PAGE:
Yuki and Tohru are the stars of this volume.
Title: Fruits Basket
Genre: Drama, Supernatural
Publisher: Hakusensha (JP), Yen Press (US)
Story/Artist: Natsuki Takaya
Serialized in: Hana to Yume
Translation: Sheldon Drzka
Original Release Date: December 20, 2016
Review copy provided by Yen Press.
Ultimately, I think a lot of your enjoyment of this volume of Fruits Basket will come down to one thing:
Do you like/believe/agree with/choose-a-verb the fact Yuki sees Tohru as a mother?
If you do, then you’ll probably find this volume not half bad, pretty good even. That’s because here’s the entire volume in under 10 words:
Kyoko and Katsuya.
Yuki and Machi.
Notice anything? Yuki is really the only one who moves forward in this volume. Kyo insists there’s no way Tohru likes him. Tohru… smiles a lot I guess? Shigure smirks, Rin hides, and Hana tries to hit on Kyo’s dad. Somewhere in between we see a strange version of Cinderella and Tohru’s parents’ love story.
For those who want to see Yuki get his own happily ever after, you will be happy to see some small developments with Machi, his fellow student council member. As you may have picked up, I have never been a big fan of quick change from “Tohru’s like my mom” to “I found someone who sees the real me”. Not a big fan of that romance? Don’t worry! We have the wonderful tale of a junior high student who marries a student teacher! (That’s sarcasm by the way.) In Katsuya’s defense, he was only in training, but he’s still significantly older than her. For those interested in the main romance (which by now couldn’t be any more obvious), it’s minimal here.
Even the major comedy source, the play, goes exactly how you think it would with its cast. It takes a while before they realize they need to rewrite the script (Duh!), but unfortunately we don’t get a lot of extreme reactions from the audience. Come on, neither the prince nor Cinderella like the narration! Send the story into a spiral!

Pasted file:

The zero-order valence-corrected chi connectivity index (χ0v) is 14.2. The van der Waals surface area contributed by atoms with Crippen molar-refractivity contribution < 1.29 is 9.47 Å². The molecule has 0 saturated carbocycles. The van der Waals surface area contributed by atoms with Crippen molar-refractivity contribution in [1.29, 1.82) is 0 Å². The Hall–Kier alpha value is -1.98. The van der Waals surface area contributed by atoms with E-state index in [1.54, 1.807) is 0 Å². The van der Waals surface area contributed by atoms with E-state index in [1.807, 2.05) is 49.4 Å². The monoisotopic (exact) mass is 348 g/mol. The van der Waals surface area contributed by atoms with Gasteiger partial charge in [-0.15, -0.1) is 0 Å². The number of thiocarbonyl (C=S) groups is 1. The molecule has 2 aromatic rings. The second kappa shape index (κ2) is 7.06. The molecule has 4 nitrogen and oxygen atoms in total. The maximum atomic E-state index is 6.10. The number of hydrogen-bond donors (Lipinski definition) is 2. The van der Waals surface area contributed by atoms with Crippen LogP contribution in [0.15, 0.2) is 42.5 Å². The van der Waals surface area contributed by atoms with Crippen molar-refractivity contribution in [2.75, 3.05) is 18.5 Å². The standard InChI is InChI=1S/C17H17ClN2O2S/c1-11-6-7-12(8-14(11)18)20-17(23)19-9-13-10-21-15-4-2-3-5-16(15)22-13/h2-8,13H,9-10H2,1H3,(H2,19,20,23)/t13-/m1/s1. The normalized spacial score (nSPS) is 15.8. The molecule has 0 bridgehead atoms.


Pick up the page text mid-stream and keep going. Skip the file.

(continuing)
It doesn’t help that the art is pretty weak in this volume. Just about everyone has the same face: plain. Yuki in particular looks as if he’s aged several years over the course of the series. (He hardly has any girly-beauty anymore either.) The images in the front cover are nice as usual, but the actual volume really shows how Takaya was struggling with her hand injury. Faces are too similar and the pages are rather empty. I feel bad for her, but there’s no doubt most of the older color images are superior.
On the bright side, while I have been torn between the Yen Press’ and TOKYOPOP’s adaptation, this outing’s translation notes provided some additional information. Ayame’s comment at New Year’s, for instance, is almost the same as TOKYOPOP’s translation, but here we get a note explaining Ayame’s pun in Japanese. There was one key line (which will come into play later) that seems much harsher than TOKYOPOP’s version, but I guess you could argue that Yen Press’ is more natural considering who’s saying it. It doesn’t make-or-break the volume, but I’m sure some die-hard Fruits Basket fans will raise their eyebrows.
All in all, most Yuki fans will be pleased with all the attention he gets despite his less-than-typical exit from the love triangle. Even then this is a a very slow volume. There’s good-slow and bad-slow, and the latest volume of Fruits Basket falls into the lattery category. I was bored, and even as a non-fan, I know the manga can do better.